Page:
6. When the Fast Food Wars are fought, a Marine will come out on top.

In the 1993 film Demolition Man, Sandra Bullock’s character makes reference to the Fast Food Wars, of which only one restaurant survived—Taco Bell. This is probably in no small part because the founder of Taco Bell was Glen Bell, a Marine who served in the Pacific Theater in World War II.

The Fast Food Wars would have been quite savage, however. Mike Ilitch, founder of Little Caesars, and Tom Monoghan, founder of Domino's Pizza, are also former Marines.

7. An American to orbit the Earth? You’re gonna need a Marine for that.

During the Korean War, a Marine Corps fighter pilot nicknamed “magnet ass” shot down three MiG fighter jets. (He earned his nickname because of how often shrapnel hit his planes.) None of that was scary enough, apparently, because after he got back from the war, he became a test pilot. As part of Project Bullet, he set the transcontinental speed record, flying a Vought F8U Crusader from California to New York at 725.55 miles per hour. (The project was so named because he flew faster than a .45-caliber pistol round.) By the time the pilot—John Glenn—was recruited by NASA and became the first American to orbit the Earth, it must have seemed like a pretty boring day at the office. In 1998, we strapped him into another spacecraft and made him the oldest person to ever go into space, at age 77. It was a safe bet because clearly the man is invincible.

8. There are some pretty famous Marines who aren’t famous for being Marines.

Before he became famous for co-hosting the Tonight Show, Ed McMahon was a Marine fighter pilot with six air medals and 85 combat missions under his belt. While Drew Carey was a reservist in the Marines and looking for a way to make a little extra money, he tried stand-up comedy—it worked. Robert Ludlum’s time in the Marine Corps no doubt informed his novels about a super-spy named Jason Bourne. And Paulie probably could have taken Rocky in a fight—actor Burt Young is a former Marine.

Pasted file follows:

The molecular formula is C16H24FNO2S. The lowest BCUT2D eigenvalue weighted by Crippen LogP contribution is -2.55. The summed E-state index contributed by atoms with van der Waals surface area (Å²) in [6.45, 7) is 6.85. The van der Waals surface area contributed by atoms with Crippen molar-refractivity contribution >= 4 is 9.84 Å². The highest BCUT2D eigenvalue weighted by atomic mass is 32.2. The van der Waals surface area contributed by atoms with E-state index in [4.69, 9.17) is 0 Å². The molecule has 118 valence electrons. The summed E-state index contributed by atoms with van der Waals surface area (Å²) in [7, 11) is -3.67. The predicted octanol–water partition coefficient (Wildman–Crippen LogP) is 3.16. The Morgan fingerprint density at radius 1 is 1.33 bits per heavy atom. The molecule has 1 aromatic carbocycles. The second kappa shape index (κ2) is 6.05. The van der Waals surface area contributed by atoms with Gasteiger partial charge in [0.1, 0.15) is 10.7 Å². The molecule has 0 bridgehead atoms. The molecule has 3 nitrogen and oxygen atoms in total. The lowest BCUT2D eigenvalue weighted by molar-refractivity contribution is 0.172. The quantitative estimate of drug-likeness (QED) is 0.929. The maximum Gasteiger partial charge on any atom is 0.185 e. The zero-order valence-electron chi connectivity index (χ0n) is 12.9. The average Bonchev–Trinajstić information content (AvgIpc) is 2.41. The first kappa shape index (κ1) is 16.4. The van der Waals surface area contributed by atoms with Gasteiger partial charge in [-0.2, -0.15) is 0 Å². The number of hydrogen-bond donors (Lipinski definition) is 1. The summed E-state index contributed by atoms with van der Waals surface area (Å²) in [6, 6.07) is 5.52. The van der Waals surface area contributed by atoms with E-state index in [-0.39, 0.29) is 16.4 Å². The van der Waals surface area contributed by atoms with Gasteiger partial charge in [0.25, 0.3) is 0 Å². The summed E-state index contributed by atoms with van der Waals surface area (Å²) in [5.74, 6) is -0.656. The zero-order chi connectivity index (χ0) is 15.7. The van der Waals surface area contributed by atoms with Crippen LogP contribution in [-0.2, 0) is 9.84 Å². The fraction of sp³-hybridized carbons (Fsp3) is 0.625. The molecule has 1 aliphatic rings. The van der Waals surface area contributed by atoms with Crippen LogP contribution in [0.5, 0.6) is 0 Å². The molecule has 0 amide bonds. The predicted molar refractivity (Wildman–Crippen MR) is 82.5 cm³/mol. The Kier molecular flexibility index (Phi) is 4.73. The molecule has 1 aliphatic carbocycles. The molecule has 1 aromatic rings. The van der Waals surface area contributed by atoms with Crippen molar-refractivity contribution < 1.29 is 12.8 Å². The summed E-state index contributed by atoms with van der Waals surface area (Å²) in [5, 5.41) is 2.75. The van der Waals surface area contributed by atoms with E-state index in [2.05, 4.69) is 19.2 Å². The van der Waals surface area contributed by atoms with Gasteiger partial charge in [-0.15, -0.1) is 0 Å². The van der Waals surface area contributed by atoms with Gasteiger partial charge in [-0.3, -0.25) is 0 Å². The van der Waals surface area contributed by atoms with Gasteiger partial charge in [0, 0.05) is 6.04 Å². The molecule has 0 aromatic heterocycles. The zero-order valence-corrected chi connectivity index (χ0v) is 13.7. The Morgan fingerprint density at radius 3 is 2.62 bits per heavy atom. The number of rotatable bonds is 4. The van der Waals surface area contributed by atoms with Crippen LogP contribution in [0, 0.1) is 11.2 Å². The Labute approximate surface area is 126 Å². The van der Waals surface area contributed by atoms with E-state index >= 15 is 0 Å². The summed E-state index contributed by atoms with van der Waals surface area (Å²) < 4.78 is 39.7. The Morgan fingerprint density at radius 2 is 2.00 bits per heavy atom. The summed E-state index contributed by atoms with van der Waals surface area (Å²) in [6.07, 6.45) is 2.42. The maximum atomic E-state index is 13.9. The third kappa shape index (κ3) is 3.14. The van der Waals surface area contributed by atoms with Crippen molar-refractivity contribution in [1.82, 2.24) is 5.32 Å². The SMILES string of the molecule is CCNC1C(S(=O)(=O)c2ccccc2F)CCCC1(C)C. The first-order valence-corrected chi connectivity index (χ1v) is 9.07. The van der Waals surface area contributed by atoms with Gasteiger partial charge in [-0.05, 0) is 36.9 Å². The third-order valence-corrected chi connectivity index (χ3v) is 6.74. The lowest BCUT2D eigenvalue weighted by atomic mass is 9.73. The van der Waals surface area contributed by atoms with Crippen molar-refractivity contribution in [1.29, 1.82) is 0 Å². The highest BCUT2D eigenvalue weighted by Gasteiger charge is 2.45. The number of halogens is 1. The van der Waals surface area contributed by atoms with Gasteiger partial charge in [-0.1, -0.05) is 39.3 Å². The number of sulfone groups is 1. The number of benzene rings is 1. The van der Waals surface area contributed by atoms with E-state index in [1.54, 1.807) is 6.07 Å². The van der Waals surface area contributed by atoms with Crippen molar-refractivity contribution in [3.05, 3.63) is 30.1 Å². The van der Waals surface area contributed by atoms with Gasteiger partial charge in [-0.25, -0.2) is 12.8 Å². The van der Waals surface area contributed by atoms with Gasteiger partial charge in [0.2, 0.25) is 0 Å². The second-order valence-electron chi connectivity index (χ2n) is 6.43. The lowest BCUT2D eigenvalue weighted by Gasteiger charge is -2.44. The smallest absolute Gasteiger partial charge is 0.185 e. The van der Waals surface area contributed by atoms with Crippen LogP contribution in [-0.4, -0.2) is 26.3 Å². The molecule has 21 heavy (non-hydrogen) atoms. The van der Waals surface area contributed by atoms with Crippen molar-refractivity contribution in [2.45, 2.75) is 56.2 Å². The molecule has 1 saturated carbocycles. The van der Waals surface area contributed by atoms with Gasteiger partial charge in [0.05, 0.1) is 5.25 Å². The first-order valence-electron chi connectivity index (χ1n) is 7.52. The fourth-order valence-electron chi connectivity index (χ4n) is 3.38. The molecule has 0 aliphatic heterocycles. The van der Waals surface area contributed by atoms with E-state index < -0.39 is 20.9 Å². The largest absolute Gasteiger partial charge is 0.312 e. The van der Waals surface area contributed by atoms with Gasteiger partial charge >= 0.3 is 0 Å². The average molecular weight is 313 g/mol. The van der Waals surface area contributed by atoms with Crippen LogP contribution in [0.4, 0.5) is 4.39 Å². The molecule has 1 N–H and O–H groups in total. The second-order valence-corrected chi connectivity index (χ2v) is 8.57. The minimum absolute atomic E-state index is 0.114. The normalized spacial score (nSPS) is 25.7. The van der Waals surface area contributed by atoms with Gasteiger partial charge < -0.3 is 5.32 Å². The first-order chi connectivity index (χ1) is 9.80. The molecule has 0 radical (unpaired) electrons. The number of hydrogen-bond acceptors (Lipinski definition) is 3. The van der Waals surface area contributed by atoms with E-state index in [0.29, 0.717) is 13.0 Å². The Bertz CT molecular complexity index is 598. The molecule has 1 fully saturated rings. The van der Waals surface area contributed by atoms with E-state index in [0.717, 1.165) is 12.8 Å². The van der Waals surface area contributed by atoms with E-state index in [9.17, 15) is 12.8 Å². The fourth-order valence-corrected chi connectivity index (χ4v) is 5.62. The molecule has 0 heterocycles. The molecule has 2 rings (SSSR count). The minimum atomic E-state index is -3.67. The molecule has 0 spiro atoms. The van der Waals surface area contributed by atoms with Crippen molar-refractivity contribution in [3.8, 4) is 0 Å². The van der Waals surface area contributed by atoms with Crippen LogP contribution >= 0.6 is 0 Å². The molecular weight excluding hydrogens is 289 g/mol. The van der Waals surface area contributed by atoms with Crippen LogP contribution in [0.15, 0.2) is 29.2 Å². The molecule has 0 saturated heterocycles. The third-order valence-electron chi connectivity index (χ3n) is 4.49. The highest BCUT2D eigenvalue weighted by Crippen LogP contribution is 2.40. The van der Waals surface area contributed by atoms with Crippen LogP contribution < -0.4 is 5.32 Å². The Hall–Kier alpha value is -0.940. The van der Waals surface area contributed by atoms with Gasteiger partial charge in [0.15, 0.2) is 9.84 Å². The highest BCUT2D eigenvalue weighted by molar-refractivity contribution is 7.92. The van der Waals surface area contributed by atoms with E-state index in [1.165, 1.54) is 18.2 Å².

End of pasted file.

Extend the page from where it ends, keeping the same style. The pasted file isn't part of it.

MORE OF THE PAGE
9. The Corps was born in a bar.

The U.S. Marine Corps celebrates its birthday on November 10, 1775, the day the Second Continental Congress passed the Continental Marine Act of 1775, ordering, “That two battalions of Marines be raised...” The Continental Marines disbanded in 1783 and was formally reestablished in 1798. The first Marines enlisted at Tun Tavern in Philadelphia, which is considered the birthplace of the Marine Corps.

During the annual birthday celebration, Order No. 47 is read, which says, in part, “it is fitting that we who are Marines should commemorate the birthday of our corps by calling to mind the glories of its long and illustrious history.” The commanding officer cuts the birthday cake, and the first piece is given to the oldest Marine present, who passes it to the youngest Marine present.

10. The phrase “a few good men” is older than the modern Marine Corps.

On March 20, 1779, Captain William Jones of the Continental Marines placed a recruiting advertisement in the Providence Gazette: "The Continental ship Providence, now lying at Boston, is bound on a short cruise, immediately; a few good men are wanted to make up her complement." He’s been recruiting Marines ever since.

11. If you’re fighting a war in space, you’re going to need a few good men.

Marines don’t just fight on Earth. Popular culture has the Corps on planet Mars in the video game Doom; on moon LV-426 in the film Aliens (“Game over man! Game over!”); in the tabletop role playing game Warhammer 40,000 (“Give me a hundred Space Marines. Or failing that give me a thousand other troops.”), and on planet Pandora in the film Avatar (“was a marine. A warrior of the Jarhead Clan”).

This post originally ran in 2012.

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James Cameron is Making a Documentary to Reassess the Accuracy of Titanic
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20th Century Fox